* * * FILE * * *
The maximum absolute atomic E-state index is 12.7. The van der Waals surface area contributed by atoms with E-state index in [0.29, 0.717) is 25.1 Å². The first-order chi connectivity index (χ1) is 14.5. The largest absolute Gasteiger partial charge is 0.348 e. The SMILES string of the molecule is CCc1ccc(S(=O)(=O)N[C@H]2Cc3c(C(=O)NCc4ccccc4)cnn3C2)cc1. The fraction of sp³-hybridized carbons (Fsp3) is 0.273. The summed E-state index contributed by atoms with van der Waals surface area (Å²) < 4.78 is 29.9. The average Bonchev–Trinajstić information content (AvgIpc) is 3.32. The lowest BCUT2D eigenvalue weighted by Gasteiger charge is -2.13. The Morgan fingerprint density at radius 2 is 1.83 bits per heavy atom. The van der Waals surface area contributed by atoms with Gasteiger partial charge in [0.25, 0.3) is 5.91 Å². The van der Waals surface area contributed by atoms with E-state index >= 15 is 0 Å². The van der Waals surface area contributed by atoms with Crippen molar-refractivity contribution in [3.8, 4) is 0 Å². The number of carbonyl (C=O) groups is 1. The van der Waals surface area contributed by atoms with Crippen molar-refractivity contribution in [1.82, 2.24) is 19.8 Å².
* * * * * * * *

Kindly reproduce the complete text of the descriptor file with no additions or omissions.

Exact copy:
The maximum absolute atomic E-state index is 12.7. The van der Waals surface area contributed by atoms with E-state index in [0.29, 0.717) is 25.1 Å². The first-order chi connectivity index (χ1) is 14.5. The largest absolute Gasteiger partial charge is 0.348 e. The SMILES string of the molecule is CCc1ccc(S(=O)(=O)N[C@H]2Cc3c(C(=O)NCc4ccccc4)cnn3C2)cc1. The fraction of sp³-hybridized carbons (Fsp3) is 0.273. The summed E-state index contributed by atoms with van der Waals surface area (Å²) < 4.78 is 29.9. The average Bonchev–Trinajstić information content (AvgIpc) is 3.32. The lowest BCUT2D eigenvalue weighted by Gasteiger charge is -2.13. The Morgan fingerprint density at radius 2 is 1.83 bits per heavy atom. The van der Waals surface area contributed by atoms with Gasteiger partial charge in [0.25, 0.3) is 5.91 Å². The van der Waals surface area contributed by atoms with E-state index >= 15 is 0 Å². The van der Waals surface area contributed by atoms with Crippen molar-refractivity contribution in [3.8, 4) is 0 Å². The number of carbonyl (C=O) groups is 1. The van der Waals surface area contributed by atoms with Crippen molar-refractivity contribution in [1.82, 2.24) is 19.8 Å².